For thousands of years, indigenous people have used rock faces as means of communication. Petroglyphs are images, symbols, or designs scratched, pecked, carved, or incised on the surface of rock. These features are like whispers from the past and there are thousands of them at hundreds of sites in Petrified Forest National Park.
How do we know what petroglyphs mean? Interpreting images that are hundreds to thousands of years old is not easy. One method involves asking contemporary indigenous communities about the meaning of these images. On the rocks below are several examples of petroglyphs, including one that tribes have identified as a migration symbol, which is an important theme in Puebloan oral history.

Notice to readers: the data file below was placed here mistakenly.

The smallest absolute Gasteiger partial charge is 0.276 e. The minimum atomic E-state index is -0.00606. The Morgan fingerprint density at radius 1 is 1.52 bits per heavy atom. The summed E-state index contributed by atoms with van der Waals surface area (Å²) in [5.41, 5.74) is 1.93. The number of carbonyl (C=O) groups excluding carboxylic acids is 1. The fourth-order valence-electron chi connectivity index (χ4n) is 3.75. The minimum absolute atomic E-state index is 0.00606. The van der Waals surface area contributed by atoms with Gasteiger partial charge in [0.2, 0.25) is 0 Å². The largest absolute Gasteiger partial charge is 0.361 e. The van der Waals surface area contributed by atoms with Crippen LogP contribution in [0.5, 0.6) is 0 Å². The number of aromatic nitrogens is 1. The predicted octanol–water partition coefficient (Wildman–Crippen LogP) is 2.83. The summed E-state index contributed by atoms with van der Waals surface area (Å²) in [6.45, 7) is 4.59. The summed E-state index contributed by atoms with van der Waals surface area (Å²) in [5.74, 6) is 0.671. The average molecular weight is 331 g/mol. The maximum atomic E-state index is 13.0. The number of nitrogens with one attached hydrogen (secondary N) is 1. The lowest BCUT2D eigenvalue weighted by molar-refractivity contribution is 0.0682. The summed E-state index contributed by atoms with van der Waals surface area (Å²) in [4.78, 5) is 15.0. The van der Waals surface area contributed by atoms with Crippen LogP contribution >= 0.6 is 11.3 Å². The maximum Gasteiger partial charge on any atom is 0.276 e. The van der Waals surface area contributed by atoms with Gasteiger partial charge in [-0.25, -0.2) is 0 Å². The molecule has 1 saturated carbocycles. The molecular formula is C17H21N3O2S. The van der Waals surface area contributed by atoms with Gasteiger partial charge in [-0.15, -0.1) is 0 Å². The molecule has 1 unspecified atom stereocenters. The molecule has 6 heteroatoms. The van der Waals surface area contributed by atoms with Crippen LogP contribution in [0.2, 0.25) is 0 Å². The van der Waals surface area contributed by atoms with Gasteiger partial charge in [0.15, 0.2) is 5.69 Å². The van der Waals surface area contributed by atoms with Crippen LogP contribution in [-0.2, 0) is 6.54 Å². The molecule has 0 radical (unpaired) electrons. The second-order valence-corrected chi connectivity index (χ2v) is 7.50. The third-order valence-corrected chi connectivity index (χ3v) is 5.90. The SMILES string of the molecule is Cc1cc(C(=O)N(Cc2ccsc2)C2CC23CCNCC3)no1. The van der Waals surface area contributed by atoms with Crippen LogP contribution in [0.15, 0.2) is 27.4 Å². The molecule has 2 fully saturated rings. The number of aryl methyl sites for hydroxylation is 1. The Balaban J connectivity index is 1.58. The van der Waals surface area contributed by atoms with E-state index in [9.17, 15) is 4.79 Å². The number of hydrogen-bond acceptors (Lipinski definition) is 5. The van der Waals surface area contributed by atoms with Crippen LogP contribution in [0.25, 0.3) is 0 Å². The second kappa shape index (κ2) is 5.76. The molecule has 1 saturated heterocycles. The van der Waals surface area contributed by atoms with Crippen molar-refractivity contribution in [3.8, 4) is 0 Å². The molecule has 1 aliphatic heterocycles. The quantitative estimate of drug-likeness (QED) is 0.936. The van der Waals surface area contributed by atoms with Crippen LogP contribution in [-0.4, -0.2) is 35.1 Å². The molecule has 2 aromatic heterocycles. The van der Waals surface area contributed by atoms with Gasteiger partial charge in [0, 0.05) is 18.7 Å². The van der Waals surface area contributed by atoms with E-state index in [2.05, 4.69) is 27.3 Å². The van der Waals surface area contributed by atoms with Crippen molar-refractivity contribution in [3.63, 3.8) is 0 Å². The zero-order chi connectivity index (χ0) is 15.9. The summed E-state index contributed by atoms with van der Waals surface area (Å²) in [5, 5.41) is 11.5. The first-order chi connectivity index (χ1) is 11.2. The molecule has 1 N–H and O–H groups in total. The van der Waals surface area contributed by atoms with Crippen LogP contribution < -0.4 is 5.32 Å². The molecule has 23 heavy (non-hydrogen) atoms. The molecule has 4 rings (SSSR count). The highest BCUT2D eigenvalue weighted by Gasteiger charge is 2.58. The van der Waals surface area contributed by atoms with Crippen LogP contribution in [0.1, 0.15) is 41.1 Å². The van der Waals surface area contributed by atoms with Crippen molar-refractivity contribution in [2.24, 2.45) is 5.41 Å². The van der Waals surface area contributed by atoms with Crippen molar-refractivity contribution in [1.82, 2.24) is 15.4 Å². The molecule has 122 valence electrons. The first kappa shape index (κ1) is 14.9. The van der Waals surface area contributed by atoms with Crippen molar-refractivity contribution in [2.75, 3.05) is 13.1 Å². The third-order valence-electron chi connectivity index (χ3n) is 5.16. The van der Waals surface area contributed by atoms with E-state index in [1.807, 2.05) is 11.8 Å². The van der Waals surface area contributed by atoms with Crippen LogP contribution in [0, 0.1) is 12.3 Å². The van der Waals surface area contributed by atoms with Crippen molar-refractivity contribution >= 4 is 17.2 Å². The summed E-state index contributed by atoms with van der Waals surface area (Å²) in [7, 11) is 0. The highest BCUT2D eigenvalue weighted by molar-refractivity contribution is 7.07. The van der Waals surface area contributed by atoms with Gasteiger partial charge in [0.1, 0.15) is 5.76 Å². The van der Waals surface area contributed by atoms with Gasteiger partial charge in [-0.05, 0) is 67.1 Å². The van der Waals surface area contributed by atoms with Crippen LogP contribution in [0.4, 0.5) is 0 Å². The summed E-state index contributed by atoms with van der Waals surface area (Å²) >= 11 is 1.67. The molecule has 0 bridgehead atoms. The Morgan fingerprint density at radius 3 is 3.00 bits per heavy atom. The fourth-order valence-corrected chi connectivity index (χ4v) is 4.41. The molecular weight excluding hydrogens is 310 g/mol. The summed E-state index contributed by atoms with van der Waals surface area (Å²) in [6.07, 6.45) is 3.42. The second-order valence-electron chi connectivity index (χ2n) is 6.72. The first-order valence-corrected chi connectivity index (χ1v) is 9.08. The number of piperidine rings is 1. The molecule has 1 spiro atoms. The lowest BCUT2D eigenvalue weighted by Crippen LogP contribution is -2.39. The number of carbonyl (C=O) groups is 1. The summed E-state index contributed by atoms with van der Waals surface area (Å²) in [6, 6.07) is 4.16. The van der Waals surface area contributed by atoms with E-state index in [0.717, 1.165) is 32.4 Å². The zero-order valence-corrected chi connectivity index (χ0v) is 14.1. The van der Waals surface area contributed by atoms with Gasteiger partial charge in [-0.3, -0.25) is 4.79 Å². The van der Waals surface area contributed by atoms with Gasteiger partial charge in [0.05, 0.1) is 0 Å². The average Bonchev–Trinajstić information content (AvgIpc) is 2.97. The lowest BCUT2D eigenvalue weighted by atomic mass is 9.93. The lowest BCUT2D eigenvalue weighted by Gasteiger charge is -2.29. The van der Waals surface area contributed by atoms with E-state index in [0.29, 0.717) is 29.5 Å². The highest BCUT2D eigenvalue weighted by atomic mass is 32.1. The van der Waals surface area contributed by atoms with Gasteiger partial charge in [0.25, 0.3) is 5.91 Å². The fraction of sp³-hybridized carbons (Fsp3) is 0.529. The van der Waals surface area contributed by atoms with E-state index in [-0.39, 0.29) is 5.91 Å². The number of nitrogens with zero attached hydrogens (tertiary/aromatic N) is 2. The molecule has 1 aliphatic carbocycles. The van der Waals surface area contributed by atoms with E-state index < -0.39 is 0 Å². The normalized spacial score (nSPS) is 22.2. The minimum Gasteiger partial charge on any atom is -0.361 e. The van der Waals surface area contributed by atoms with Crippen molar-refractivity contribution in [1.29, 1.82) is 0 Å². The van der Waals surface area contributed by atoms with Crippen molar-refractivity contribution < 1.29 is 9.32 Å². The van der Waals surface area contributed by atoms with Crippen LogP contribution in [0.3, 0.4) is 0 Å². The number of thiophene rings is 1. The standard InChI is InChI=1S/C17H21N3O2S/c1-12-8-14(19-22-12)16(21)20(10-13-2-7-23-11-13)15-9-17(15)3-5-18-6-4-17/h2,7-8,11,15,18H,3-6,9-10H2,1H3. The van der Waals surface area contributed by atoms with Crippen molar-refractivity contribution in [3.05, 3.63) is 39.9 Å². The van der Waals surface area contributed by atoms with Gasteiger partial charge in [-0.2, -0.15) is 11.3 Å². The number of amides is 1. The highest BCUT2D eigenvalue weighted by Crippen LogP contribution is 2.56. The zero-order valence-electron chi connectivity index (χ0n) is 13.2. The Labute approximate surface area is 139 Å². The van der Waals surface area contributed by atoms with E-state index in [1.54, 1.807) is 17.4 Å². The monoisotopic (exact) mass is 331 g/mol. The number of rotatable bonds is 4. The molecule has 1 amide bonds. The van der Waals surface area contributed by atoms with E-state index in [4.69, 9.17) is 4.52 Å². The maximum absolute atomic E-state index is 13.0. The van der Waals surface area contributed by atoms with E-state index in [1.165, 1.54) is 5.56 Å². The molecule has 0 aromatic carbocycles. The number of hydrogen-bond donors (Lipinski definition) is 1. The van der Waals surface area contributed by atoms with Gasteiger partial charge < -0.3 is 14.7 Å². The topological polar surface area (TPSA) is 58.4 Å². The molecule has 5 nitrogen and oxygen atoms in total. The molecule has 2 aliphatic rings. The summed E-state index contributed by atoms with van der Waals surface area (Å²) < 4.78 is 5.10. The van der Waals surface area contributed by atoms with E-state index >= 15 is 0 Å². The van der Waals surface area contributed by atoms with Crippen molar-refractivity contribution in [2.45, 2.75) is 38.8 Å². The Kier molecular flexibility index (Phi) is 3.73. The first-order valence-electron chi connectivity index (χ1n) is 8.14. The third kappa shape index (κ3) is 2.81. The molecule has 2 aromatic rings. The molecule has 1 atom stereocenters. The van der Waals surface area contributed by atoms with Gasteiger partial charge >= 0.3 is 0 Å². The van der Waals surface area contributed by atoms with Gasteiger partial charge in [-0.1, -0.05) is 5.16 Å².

The images on the right depicts circular faces on a dark rock surface. Modern groups identify these as Kachinas, or spirit beings in Pueblo religion and cosmology. Research suggests that the "Kachina Culture" arrived in this region circa A. D. 1300. Similar symbols, found on modern Puebloan pottery and weaving remind us of the continuity between prehistoric sites, like Puerco Pueblo, and the present.